The U.S. Supreme Court ruled against the National Football League in a case where the NFL claimed it was entitled to broad antitrust exemption. The Supreme Court ruled 9-0 against the NFL. Tulane University sports law professor Gabriel Feldman called the ruling a "a sweeping defeat for the league" effecting "all commercial deals."
The decision is a only a partial victory for American Needle Inc., an Illinois company that brought an NFL antitrust challenge under the Sherman Act to the league's exclusive marketing agreement with Reebok for hats. The Court ruled that the exclusive agreement deprived the marketplace of competition. The facts of the initial case by American Needle Inc. must still be analyzed under a standard known as the "rule of reason."
American Needle Inc. will now have a chance to try to prove that the actions of the NFL were an illegal "restraint of trade."
Justice John Paul Stevens delivered the opinion of the Court and began by explaining the situation with remarkable clarity by Supreme Court standards:
Every contract, combination in the form of a trust or otherwise, or, conspiracy, in restraint of trade" is made illegal by §1 of the Sherman Act...
The question whether an arrangement is a contract, combination, or conspiracy is different from and antecedent to the question whether it unreasonably restrains trade. This case raises that antecedent question about the business of the 32 teams in the National Football League (NFL) and a corporate entity that they formed to manage their intellectual property.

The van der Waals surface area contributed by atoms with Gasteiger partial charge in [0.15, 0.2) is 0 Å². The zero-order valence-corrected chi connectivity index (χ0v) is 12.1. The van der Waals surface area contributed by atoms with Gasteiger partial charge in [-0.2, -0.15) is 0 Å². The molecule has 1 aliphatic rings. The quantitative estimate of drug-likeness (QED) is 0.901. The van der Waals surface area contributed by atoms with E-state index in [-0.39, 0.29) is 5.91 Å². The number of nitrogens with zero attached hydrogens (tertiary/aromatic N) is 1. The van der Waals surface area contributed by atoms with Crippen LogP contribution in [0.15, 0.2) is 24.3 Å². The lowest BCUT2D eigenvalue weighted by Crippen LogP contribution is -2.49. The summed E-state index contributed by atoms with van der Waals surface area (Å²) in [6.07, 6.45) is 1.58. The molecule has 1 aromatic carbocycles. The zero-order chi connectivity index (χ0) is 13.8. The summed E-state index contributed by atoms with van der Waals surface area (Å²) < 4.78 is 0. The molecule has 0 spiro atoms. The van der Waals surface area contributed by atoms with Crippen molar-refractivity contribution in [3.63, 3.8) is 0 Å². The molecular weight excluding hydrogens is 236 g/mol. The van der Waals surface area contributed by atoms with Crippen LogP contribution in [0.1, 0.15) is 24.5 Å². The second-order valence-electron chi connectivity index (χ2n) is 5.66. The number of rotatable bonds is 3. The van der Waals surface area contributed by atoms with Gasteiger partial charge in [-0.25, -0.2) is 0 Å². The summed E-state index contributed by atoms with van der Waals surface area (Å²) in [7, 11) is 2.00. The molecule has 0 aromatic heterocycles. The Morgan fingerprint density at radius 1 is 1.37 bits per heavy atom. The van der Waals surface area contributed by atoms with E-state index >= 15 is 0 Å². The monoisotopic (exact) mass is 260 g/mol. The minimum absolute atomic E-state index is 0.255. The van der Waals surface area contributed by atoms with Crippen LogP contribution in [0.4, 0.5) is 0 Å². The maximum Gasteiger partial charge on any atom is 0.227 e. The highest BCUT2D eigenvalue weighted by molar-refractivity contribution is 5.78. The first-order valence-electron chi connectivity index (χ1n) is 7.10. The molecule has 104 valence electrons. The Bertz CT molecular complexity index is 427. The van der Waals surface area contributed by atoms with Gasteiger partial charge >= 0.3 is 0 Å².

Stevens and the Court strongly rebuffed the NFL's argument that it was a single entity, stating unequivocally that the mere fact that NFL teams share a common goal in making the league successful does not mean that the actions of the NFL fall outside of "concerted activity" under the Sherman Antitrust Act.
- Full Opinion: American Needle, Inc. v. National Football League et al. (FindLaw)
- N.F.L. Fails in Its Request for Antitrust Immunity (NYTimes)
- Court: NFL is 32 teams, not one entity (ESPN)
- Antitrust & Trade Regulation (FindLaw)
- Sherman Anti-Trust Act (LawBrain)